It is a concerning thing to consider the regression of the coaching staff and in 2021 I would assume even the quarterback play will be taking a step backwards as well, although BK does have good luck with first-year starters, so maybe not. But this is, in my opinion, the biggest thing keeping Notre Dame from being a consistent tier 2 or a tier-1 school, they have too many holes in their coaching staff and they are not getting nearly the quarterback play that they need to on a consistent basis in order to be considered one of the truly elite teams in college football.


I was pretty surprised at people being upset about Oklahoma being in Tier 2, I never thought that was really in question...


Excellent podcast guys! I really did like the 'four tier' approach you talked about by the end of the discussion, definitely keep that for next year. I also liked discussion about the teams in a tier below the Irish, it helped to give me an idea who some of the up and coming teams may be.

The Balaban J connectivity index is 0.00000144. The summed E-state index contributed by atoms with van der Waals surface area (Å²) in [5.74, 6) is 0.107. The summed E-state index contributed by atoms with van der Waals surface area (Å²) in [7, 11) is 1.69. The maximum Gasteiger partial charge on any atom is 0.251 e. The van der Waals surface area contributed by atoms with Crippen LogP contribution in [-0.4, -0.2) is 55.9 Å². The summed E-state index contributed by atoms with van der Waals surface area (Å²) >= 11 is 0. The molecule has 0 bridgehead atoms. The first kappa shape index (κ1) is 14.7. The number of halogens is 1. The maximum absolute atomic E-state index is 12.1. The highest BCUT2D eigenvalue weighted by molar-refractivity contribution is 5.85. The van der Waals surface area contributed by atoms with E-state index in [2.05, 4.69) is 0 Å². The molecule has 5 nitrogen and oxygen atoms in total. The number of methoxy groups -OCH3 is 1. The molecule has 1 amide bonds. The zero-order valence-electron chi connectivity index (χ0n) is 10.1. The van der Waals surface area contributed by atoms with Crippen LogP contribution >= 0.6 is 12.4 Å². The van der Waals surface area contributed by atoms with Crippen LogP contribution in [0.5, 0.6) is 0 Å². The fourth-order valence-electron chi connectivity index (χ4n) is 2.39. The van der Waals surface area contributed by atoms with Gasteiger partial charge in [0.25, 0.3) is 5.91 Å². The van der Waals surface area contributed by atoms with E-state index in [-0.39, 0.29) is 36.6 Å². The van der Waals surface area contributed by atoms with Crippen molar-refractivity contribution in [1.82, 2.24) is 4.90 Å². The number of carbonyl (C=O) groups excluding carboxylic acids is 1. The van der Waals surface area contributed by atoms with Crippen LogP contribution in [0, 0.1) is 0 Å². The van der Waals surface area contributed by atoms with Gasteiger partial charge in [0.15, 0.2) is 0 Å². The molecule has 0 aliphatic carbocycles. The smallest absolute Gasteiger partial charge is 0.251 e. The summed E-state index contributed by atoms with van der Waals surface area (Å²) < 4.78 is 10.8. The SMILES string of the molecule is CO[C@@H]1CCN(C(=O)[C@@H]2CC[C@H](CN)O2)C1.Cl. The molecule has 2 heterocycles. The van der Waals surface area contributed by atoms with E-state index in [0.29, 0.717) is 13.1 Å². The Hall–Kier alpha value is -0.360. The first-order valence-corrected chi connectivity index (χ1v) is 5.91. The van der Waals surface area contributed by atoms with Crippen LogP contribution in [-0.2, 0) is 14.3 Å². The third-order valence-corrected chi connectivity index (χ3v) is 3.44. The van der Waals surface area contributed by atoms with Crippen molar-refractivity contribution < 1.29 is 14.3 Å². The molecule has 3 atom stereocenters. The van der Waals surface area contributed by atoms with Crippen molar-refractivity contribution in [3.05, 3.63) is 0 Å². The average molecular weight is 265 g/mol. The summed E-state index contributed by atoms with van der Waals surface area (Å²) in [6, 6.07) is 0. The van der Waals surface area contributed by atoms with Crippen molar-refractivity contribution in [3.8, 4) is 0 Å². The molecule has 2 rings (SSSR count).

It's funny, I was chomping at the bit the whole time, because I think Notre Dame and Michigan are very, very close as programs. You didn't talk about Michigan until the end of the discussion, but explained that the difference was the Irish playoff appearance.

I still remember a long time ago Bryan said that Michigan fans can be 'insufferable', and that is so true (I can't STAND the Wolverines), but the programs are neck - and - neck in my book.


Coach, this was a great podcast and discussion. However, I cannot believe the blunder you made in making this list. You have truly disappointed me as both a ND fan and a general college football fan (I hope you can read the mild sarcasm here).